Priyanka's Econ Blog

1:1 Laptop Program September 9, 2009

Filed under: Section 1 — priyanka821 @ 12:01 am

Laptop Program

Laptop Program

When we were first introduced to the 1:1 Laptop Program I was actually thrilled because I just got a new MacBook Pro. I found it useful to have my own computer in other classes, not only Econ. Though I find this method very efficient and easy to work with, I find that it is a hassle to carry the  laptop around because it’s heavy and especially because we have class on Fridays and I have to carry it around after school as well.

One of my biggest concerns was that I would damage my laptop because I’m kind of clumsy. To avoid this, I leave my MacBook in my locker and only take it out during Econ or other classes that may need a laptop. This has worked perfectly for me so far, and it won’t get stolen if it is my locker majority of the time.

Surprisingly, I haven’t been distracted at all during class. I find this interesting because whenever I’m doing my homework I have a tendency to drift off into Facebook or constantly check my email. For some reason, during class I can focus on my work without being distracted or even tempted to go surf the web. I think this is because we are expected to take notes on the Power Point Presentation and when we are not supposed to be using computers, we are required to have the lid down.

Overall, I think that if all my classes were laptop based it would be much easier. I would only have to carry my laptop, and not two heavy Biology textbooks. I think this a great and very efficient way of learning because it saves time both time and paper.



Filed under: Section 1 — priyanka821 @ 12:40 pm

Though most of the of world may be in depression, India is still developing rapidly. With a 6.1% economic growth over the last three months which was announced this week, the Slumdog Millionaire country is stepping up the ladder. Economic growth can be defined as an increase in GDP (Gross Domestic Products) or the country’s ability to produce more goods.

United Nations Human Development Index (India&Bangladesh)

United Nations Human Development Index (India&Bangladesh)

With a boom in economy, the economic development should increase too. Economic development differs from economic growth. Economic development can be defined as a country’s standard of living.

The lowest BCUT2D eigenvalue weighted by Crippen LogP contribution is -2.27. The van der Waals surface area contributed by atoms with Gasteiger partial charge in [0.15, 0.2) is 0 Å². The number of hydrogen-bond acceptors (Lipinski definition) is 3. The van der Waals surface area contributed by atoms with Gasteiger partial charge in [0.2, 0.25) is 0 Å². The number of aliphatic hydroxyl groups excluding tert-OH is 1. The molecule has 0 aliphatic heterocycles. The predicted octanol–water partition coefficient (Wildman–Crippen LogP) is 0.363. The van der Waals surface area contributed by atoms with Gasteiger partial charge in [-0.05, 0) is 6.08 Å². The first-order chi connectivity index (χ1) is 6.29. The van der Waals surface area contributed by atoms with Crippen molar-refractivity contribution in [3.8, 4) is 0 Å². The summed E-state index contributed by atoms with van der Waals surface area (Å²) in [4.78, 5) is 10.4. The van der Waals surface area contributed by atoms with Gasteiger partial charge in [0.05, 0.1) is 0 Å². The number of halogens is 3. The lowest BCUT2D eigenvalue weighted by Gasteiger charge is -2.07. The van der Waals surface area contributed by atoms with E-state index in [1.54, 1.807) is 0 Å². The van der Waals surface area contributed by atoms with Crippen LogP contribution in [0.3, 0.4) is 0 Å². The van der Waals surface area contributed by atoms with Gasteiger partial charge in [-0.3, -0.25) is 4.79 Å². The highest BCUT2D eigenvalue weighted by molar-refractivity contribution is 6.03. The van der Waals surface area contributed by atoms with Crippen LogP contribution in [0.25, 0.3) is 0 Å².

Above is a chart comparing India and Bangladesh’s economy and HDI. “The Human Development Report reveals how some countries do better than others in turning income into education and health opportunities and therefore into higher levels of human development. Select a country below to see how its Human Development Index (HDI) relates to its Gross domestic product (GDP) and how it compares to another country(United Nations, 2008).”

According to the chart above, India is doing fine to develop education and health opportunities in context with it’s GDP per capita ($3,100). However, it still stands 128 in the World Human Development Index. Compared to Bangladesh, India is doing relatively because they stand in similar places according to the Human Development Index, but Bangladesh has a much lower GDP per capita. Though better compared to Bangladesh, India can do much better in their GDP per capita.

The Human Development Index compares life expectancy, educational attainment and income. I don’t think this is a very accurate representation of a country. Each person in India definitely does not earn $3,100.  This is an average of all the wealthy citizens and the poverty of India. By stating that the GDP per capita is $3,100 it is a fallacy. India holds the world’s second largest population, and a lot of impoverished citizens. On the other hand, it also has millionaires, and therefore the GDP per capita averages out, yet is not completely accurate.The Human Development Index also does not deal with environmental factors such as pollution, which India has a lot of .

With economic growth, it is not necessary that the country’s  HDI ranking will increase (economic development). If the money is used to further education and build hospitals, then yes, the HDI will increase. However, if this capita is used to further business and industries, it will not directly affect the HDI.